Spring Training – Arctic style
Although it seems like the 2016/17 field expedition to Antarctica only just ended, preparations for the 2017/18 season are already well advanced. This included a field training program in the Arctic for the science and logistics team members.
Any successful expedition requires a lot of training and preparation. The Swedish Polar staff designed an excellent training program based in Abisko, northern Sweden at the end of March. Participants included five members of the science team, as well as experts in expedition leadership, mountain first aid and rescue, fire safety, mountaineering, and snowmobile driving and maintenance. One member of the science team, Sarah Sams, accepted an offer to join the MAGIC-DML project just 10 days before the training program! So she had a very fast introduction to the team and to the rigors of fieldwork in extreme conditions
The five members of the science team travelled to the Abisko Scientific Research Station (http://polar.se/en/abisko-naturvetenskapliga-station/) on March 26th to begin the training: Arjen Stroeven (Stockholm Univ), Derek Fabel (Glasgow Univ), Jenny Newall (Purdue/Stockholm Univ), Sarah Sams (Purdue Univ), and Jon Harbor (Purdue Univ). Abisko is in a stunning mountain wilderness area about 200 km north of the Arctic Circle. Sub-zero weather and blizzard conditions greeted us, and we had to dig through snowdrifts to get into the research station! Welcome to the arctic!
Safety is the first priority on any expedition, and we started our training with members of the Kiruna city fire department focused on fire safety. As we cook food in tents using pressurized liquid fuel, fire safety and knowing what to do in case of an emergency is essential. Our training included practicing using a fire blanket to put out a burning man.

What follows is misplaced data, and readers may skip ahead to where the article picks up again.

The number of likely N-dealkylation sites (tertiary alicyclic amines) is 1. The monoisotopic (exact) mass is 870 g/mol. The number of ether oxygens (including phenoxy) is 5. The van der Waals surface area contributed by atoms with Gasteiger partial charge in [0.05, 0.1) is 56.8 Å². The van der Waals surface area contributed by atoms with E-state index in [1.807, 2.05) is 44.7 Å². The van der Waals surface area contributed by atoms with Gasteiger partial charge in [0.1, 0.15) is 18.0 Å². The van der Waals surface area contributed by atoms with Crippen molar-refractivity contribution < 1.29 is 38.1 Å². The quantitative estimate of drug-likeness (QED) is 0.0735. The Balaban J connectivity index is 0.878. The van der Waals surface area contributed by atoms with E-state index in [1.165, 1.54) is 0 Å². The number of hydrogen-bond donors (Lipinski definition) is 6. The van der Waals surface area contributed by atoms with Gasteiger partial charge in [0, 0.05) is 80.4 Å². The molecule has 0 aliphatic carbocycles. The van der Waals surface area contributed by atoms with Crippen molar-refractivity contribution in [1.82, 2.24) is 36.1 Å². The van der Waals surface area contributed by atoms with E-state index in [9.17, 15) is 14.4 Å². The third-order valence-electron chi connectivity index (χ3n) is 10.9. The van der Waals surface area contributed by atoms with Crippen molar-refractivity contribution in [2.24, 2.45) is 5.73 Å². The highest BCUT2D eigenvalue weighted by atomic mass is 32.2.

First aid and familiarity with all of the supplies we will carry in our first-aid kits is also essential (in addition to having a doctor as part of the expedition). We spent several hours in refresher mountain first aid training, including responding to emergencies under stress.
We also spent part of a day trying out gear for the expedition. Seeing what sizes fit each person best, and what combinations of gear will ensure each expedition member stays warm and safe.
Crevasse Rescue and Ropes Skills
We spent considerable time indoors and outdoors learning how to tie a series of important knots to allow us to stay roped together when in potentially dangerous conditions, and for crevasse rescue. We practiced crevasse rescue on the edge of a large snow bank, and rope climbing up to a balcony. Some of us decided we need to work on improving our upper body strength!
Camping on the Snow and Ice
Although we will be towing two small living modules with us for some shelter, most of the time we will be sleeping in tents. Our field training gave us a chance to practice putting up and using a range of tent types in snowy and cold conditions. It quickly became clear which tents were simplest to put up in difficult conditions, and also which stayed warmest at night. This is helping is to decide which tents we’ll take with us to Antarctica. Crowding together in the cooking tent is good social time as well as a chance to get something warm to drink.
Video: Whiteout conditions in Absiko
Introduction to Snowmobiles
The 2017/18 MAGIC-DML expedition will focus on the Borgmassivet (the castle massif) region of Dronning Maud Land. The field conditions there means that we will be using snowmobiles and some helicopter support, rather than arctic trucks. During the field training, we were introduced to four of the snowmobiles that will be shipped to Antarctica for our expedition, and began the process of learning how to drive them. First order of business was safety, followed by how to care for the snowmobiles. Then we had a range of opportunities to develop our snowmobile driving skills. Although some science team members had prior experience with snowmobiles, some did not, and so this was a great learning experience.
Our initial training was mostly on a frozen lake (flat) and the local media turned up to do a feature on how the international team was being trained and the overall scientific purpose of the expedition. Click here for a link to the news article and video.
We were exposed to progressively more challenging conditions, and we all created opportunities to learn how to recover a snowmobile that has either rolled over or got stuck.
Our snowmobile training ended with a one-day, 100km route across the Northern Swedish Mountains. A great learning experience, combined with spectacular landscapes.
On the last night of training we were rewarded with a spectacular show of northern lights, and all headed home the next day exhausted but happy and feeling much better prepared for the upcoming expedition.